I wish the producers of “Frasier” had believed the same. If they had, then we might have been spared the “Daphne is fat” jokes that were employed during Jane Leeves’ first pregnancy.

    • Hi, Rashad! Thanks for reading and commenting.

      Agreed. That’s part of a dark period in FRASIER’s history. Stay tuned (until late 2017/early 2018)…

  3. I’ve always had a soft spot for this season. Possibly that because I started watching the show in first run late during the seventh season, as a kid. At the time, KCOP channel 13 in Los Angeles had the early seasons of the show in syndication, concurrent with NBC playing new episodes. It was a cool time to be a fan, but it would seem get really weird once the show started to really nosedive quality in seasons 8 and… gulp… 9.

    I always felt that season seven was without a doubt the last hurrah of the series. In some ways, it’s sort of my go – to season (along with season 3) if I’m in the mood to watch some NC. Maybe the show was recycling lots of its old plots, and maybe it just got goofier general, but this season made me laugh. You can’t go wrong with an animated Wylie E. Coyote in a live-action show… Just one of the many ways in which I feel this underrated series was ahead of its time in terms of creating an often surreal universe.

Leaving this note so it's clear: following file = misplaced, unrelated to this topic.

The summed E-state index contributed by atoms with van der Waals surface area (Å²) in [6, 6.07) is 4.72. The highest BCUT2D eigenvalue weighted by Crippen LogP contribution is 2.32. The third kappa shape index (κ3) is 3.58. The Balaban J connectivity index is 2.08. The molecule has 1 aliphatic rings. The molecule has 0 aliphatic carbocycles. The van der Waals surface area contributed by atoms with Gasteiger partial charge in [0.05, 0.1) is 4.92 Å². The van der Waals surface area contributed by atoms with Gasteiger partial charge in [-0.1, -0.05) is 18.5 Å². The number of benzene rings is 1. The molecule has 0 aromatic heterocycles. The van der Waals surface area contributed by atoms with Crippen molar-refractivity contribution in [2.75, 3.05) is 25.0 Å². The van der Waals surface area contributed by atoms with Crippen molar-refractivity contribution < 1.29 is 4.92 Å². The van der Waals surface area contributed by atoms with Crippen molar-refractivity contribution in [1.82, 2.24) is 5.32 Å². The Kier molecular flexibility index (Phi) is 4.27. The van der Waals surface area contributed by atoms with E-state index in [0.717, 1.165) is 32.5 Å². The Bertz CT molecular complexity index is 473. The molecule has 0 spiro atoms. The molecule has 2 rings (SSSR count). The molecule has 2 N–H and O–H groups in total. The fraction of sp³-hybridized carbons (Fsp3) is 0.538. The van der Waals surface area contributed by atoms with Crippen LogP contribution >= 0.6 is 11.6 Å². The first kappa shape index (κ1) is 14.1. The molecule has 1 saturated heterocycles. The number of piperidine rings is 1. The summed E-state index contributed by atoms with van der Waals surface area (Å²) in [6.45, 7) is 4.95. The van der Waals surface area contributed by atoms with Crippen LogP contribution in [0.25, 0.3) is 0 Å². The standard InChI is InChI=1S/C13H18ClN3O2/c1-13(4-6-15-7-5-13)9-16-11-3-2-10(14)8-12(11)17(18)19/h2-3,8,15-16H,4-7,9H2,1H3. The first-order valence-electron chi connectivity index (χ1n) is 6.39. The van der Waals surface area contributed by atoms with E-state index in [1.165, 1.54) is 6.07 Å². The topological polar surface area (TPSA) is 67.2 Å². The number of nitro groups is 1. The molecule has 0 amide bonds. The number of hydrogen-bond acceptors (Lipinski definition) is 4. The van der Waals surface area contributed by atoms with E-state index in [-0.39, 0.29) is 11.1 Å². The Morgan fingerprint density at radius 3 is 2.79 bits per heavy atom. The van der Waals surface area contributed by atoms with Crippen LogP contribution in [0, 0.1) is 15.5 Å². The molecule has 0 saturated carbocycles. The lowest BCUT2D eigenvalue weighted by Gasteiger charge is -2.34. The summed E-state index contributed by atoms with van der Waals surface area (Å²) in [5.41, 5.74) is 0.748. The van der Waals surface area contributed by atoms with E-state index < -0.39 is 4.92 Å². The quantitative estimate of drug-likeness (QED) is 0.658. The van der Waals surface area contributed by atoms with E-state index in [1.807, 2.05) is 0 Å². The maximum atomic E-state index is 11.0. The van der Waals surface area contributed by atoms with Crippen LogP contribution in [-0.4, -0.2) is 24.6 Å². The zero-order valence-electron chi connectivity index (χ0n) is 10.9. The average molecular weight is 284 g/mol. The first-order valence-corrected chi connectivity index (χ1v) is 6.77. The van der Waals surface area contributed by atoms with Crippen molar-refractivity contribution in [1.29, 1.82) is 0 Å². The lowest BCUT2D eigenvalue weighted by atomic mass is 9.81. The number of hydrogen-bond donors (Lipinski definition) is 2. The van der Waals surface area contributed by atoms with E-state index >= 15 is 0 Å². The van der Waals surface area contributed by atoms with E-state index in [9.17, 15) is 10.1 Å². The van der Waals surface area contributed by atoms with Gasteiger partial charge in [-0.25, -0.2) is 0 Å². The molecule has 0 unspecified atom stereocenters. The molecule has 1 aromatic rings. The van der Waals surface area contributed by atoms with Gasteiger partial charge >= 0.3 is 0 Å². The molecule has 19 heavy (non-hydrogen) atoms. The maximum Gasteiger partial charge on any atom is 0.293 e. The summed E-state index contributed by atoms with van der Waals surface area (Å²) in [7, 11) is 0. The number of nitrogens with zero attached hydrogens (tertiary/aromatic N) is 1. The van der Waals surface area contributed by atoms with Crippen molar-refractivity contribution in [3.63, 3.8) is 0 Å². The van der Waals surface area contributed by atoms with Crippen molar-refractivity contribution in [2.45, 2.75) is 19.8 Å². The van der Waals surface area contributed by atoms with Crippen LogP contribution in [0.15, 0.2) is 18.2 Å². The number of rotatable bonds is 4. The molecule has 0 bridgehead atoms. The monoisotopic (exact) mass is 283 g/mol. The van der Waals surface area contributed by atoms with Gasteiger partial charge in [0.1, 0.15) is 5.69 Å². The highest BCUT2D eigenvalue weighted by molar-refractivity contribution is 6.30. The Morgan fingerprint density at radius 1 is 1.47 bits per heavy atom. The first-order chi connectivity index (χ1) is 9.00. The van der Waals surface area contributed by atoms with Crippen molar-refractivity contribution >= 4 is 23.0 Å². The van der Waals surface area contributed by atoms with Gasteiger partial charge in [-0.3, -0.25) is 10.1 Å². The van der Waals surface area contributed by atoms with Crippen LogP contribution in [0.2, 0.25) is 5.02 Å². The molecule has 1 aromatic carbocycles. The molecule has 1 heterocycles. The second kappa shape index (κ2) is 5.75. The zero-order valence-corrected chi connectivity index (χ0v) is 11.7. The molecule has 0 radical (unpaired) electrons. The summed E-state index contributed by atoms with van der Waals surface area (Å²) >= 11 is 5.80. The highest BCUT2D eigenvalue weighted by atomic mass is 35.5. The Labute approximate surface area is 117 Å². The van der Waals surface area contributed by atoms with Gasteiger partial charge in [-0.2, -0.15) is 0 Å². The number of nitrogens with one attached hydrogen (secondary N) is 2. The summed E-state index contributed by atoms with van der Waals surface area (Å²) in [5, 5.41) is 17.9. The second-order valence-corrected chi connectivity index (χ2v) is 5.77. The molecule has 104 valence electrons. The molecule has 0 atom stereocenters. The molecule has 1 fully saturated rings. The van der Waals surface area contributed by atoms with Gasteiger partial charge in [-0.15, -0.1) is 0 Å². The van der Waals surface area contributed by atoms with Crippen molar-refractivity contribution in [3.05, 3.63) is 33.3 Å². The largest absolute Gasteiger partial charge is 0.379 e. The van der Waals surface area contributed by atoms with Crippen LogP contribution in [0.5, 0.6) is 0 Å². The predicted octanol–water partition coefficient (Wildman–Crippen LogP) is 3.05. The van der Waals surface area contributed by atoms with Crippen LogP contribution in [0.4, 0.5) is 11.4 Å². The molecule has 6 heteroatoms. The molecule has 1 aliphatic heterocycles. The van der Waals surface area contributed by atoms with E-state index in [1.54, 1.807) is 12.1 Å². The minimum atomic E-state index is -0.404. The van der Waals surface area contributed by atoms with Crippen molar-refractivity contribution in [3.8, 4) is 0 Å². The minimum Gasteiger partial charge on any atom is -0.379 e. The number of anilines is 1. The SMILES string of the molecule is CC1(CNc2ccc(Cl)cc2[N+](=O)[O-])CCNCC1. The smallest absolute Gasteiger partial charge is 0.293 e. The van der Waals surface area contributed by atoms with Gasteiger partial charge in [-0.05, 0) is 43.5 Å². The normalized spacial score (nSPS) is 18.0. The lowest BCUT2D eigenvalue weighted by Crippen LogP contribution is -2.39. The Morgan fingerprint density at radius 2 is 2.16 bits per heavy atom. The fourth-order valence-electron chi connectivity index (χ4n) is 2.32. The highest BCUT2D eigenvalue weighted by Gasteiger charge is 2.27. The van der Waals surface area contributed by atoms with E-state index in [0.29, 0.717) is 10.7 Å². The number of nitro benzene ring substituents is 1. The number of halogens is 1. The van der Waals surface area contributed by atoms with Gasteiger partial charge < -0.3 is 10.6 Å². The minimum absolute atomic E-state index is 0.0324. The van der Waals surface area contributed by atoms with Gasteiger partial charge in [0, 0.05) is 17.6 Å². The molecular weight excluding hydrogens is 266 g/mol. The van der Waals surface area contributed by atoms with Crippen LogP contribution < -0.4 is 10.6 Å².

• Hi, Ben! Thanks for reading and commenting.

      I find this season significantly inferior to the year prior, but I concur that it represents the last vestige of any actual quality. Stay tuned for more…

    • Hi, R! Thanks for reading and commenting.

      I think NIGHT COURT was never without fatal flaws. The series suffered tonal issues from inception and seldom was able to boast humor that was consistent, character-driven, and backed by common sense. Regarding an individual choice that one could classify as a mistake, I think it was completely misguided to hire two writers who parted after the second season — just before the show made its biggest qualitative leap forward — to take over the creative decision-making at the start of the eighth. Their sensibilities clearly weren’t well-matched to NIGHT COURT as Weege designed it (however flawed, he gave it a specific identity) back in ’85, and their previous tenure should have served as a warning for what they’d again be offering in ’90.